“Snowy Hydro chose to help lower energy prices and household bills by using the Clean Energy Regulator’s existing REC shortfall mechanism to save our customers around $20 million in green costs in the first year,” Mr Broad said.
Snowy, whichmay have paid a penalty of about $73 million for the shortfallbased on the tax-effective penalty of $92.46 per certificate, appears to be betting that it will be able to make good on its obligation in future years by buying LGCs at a lower price, as is allowed for under the regulations, traders say.
But at the same time, its retailing businesses, Red Energy and Lumo Energy, will have been charging customers for compliance with the scheme over 2018, leaving Snowy – and its government shareholder – open to charges it is gaming the RET system.
Prices of LGCs, each of which represents one megawatt-hour of renewable energy generation, have more than halved in the past 12 months to just under $40 now as the 2020 target gets close to being met and look set to fall to $10.50 by 2022, according to forward prices.
Snowy’s behaviour has sparked criticism within the market of hypocrisy by the federal government, given Energy Minister Angus Taylor’s recent scathing attack on “massive” profits and unacceptable practices by the integrated generator-retailers, with households and businesses paying the price.
The two biggest gentailers – AGL Energy and Origin Energy – both surrendered LGCs accounting for more than 90 per cent of their liability for 2018, according to traders, meaning they are not liable for a shortfall charge.
EnergyAustralia, the third biggest, advised last week it had handed over only 78.5 per cent of its LGC obligations for 2018, but said it would use the estimated $15 million profit from selling the LGCs at higher prices to fund a charity program and wouldn’t itself see any commercial benefit.
The Clean Energy Regulator wouldn’t comment ahead of a statement it intends to release next week on compliance under the LGC scheme for 2018. Mr Taylor noted Snowy operates at arm’s length from the government and said its actions had lowered energy prices and household bills.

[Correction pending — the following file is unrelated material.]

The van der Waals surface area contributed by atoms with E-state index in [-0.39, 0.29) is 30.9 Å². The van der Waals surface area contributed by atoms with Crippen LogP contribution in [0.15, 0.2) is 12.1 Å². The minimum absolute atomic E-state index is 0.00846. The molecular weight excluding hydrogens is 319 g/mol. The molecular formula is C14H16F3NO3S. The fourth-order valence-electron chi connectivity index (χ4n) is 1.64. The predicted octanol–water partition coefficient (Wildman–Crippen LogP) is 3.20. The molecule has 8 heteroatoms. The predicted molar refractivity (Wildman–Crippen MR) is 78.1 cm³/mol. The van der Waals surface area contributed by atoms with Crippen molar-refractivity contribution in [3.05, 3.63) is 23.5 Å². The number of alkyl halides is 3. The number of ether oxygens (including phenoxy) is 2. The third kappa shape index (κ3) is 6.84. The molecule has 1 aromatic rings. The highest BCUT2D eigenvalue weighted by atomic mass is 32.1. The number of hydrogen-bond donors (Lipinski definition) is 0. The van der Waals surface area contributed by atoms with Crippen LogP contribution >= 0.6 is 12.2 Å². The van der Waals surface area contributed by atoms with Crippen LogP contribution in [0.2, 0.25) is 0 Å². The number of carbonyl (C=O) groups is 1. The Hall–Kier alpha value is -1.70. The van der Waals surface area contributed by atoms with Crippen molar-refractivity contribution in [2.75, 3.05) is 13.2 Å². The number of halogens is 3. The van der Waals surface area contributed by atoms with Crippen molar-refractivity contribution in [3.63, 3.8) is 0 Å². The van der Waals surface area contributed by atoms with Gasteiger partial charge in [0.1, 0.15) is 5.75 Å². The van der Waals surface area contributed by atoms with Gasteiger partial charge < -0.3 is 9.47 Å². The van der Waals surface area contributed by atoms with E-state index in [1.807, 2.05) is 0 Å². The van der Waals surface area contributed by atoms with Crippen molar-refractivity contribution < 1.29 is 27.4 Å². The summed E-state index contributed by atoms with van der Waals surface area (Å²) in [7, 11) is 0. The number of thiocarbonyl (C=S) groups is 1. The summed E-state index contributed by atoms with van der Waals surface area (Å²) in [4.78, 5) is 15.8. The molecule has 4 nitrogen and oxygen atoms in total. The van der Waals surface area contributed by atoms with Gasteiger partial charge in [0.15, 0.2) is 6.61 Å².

Snowy Hydroin November demonstrated its support for the renewable energy sector, contractingto buy electricity from 888 megawatts of new renewables projects to be built across NSW and Victoria. Mr Broad said Snowy would use the certificates generated by these to make up for the shortfall when they come online.
French-owned Engie, the owner of retailer Simply Energy, is the other party with a significant shortfall in its LGC compliance for 2018, according to the traders, who suggest it approaches 500,000 certificates.
Engie said that “due to market and pricing conditions and within the structure of the RET”, Simply would meet its obligations “through a combination of surrendering large-scale generation certificates and paying a shortfall charge for calendar 2018”.
“Simply Energy currently intends to use LGCs obtained in future years to ‘make good’ on this shortfall”, as allowed under the act, a spokesman said.
The issue of the deliberate failure to surrender LGC certificates came to the fore two years ago whenbusiness retailer ERM Power controversially opted to pay $123 million in penaltiesrather than meet all its obligations for 2016.
At the time,Clean Energy Regulator chair Chloe Munro accused ERMof undermining the objectives of the RET scheme and described the practice as “a failure to comply with the spirit of the law”.